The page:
• Accepting an offer of employment from another organization after you’ve already accepted an offer
  • Gossiping about someone behind their back or saying something unsavory about them

These are examples of what is known as “sowing bad seeds.” You’ve probably heard the phrase “You reap what you sow” before. This is a general principle and a natural law that is as true in agriculture as it is in relationships. To put it in simple terms, it means that “future consequences are shaped by present actions.” Within the realm of agriculture, it represents planting (or sowing) seeds when the time is right so that you can reap a good harvest after those seeds grow and eventually turn into crops.

‘Sowing good seeds’ instead of bad ones

Within the realm of the professional world and your Animal Health or Veterinary career, your “seeds” are your words and actions as a professional. If you sow good words and actions, then you’ll reap the rewards of what you’ve sown. On the other hand, if you sow negative words and actions, then you’ll likely reap the consequences of those words and actions. This is especially the case if you make a habit of “sowing bad seeds,” as illustrated by the examples listed above.

In contrast to that list, below are a few examples of “sowing good seeds” in your career, thereby increasing the chances that you will reap positive things:

  • Doing what you say you’re going to do, thereby branding yourself as someone who is reliable and trustworthy.
  • Saying good things about someone to other people and complimenting them instead of engaging in gossip. (When you say good things about another person, they’ll eventually find out about it, just as they would if you were gossiping about them.)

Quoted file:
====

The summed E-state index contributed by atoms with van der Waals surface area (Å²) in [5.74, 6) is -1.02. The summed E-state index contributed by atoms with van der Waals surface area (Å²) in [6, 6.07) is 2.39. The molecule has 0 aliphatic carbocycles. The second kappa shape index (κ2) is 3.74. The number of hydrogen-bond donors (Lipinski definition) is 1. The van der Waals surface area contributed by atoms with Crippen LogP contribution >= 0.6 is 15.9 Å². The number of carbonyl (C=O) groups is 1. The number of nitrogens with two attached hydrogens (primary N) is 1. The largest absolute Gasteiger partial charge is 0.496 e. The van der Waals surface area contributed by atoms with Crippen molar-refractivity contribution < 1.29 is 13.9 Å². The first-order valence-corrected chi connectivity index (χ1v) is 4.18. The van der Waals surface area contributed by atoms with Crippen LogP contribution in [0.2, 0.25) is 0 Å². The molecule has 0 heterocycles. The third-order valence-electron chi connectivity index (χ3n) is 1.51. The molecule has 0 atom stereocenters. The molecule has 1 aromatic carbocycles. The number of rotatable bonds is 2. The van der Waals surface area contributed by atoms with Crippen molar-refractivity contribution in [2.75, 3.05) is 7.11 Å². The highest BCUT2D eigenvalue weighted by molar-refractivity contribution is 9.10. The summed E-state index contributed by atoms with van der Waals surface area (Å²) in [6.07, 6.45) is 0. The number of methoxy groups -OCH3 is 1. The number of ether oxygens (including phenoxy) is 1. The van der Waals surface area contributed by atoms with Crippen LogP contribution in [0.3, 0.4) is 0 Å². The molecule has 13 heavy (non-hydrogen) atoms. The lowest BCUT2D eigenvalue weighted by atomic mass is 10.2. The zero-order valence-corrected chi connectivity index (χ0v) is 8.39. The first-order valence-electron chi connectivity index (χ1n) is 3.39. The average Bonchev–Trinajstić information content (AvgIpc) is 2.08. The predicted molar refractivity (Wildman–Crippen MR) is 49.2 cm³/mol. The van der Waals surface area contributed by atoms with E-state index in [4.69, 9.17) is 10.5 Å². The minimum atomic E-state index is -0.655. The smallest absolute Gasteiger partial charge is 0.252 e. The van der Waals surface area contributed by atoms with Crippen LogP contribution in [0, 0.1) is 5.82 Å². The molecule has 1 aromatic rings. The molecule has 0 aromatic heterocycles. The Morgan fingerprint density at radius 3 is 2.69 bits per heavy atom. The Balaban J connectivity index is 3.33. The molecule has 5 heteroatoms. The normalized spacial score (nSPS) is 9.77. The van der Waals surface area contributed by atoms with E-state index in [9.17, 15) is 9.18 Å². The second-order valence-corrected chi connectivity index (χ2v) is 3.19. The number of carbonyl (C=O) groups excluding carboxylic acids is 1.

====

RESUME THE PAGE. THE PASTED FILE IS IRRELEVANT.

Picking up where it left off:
• Being generous with your time and resources.
  • Being kind to other people in your dealings and interactions.
  • Setting aside the time to network and build relationships within the profession.

Ultimately, the kind of “seeds” that you sow is entirely up to you. Just remember that this principle is a principle for a reason. If you “sow bad seeds,” then you’ll reap whatever those seeds produce. On the other hand, if you sow good “seeds,” then you’ll reap the positive harvest that results from planting those seeds. And don’t think that you’re “missing out” if you don’t give in to the “immediate gratification mindset” and do whatever you can—no matter the cost—to advance your Animal Health or Veterinary career.

You can never go wrong by acting with integrity and dealing with everyone you meet with the utmost in respect and professionalism. It’s the best way to position yourself for long-term success in a small industry or profession in which actions travel fast and words travel faster.

Even if you don’t know who Kevin Bacon is.

If you’re looking to make a change or explore your employment options, then we want to talk with you. I encourage you to contact us or you can also create a profile and/or submit your resume for consideration.

We help support careers in one of two ways: 1. By helping Animal Health and Veterinary professionals to find the right opportunity when the time is right, and 2. By helping to recruit top talent for the critical needs of Animal Health and Veterinary organizations. If this is something that you would like to explore further, please send an email to stacy@thevetrecruiter.com.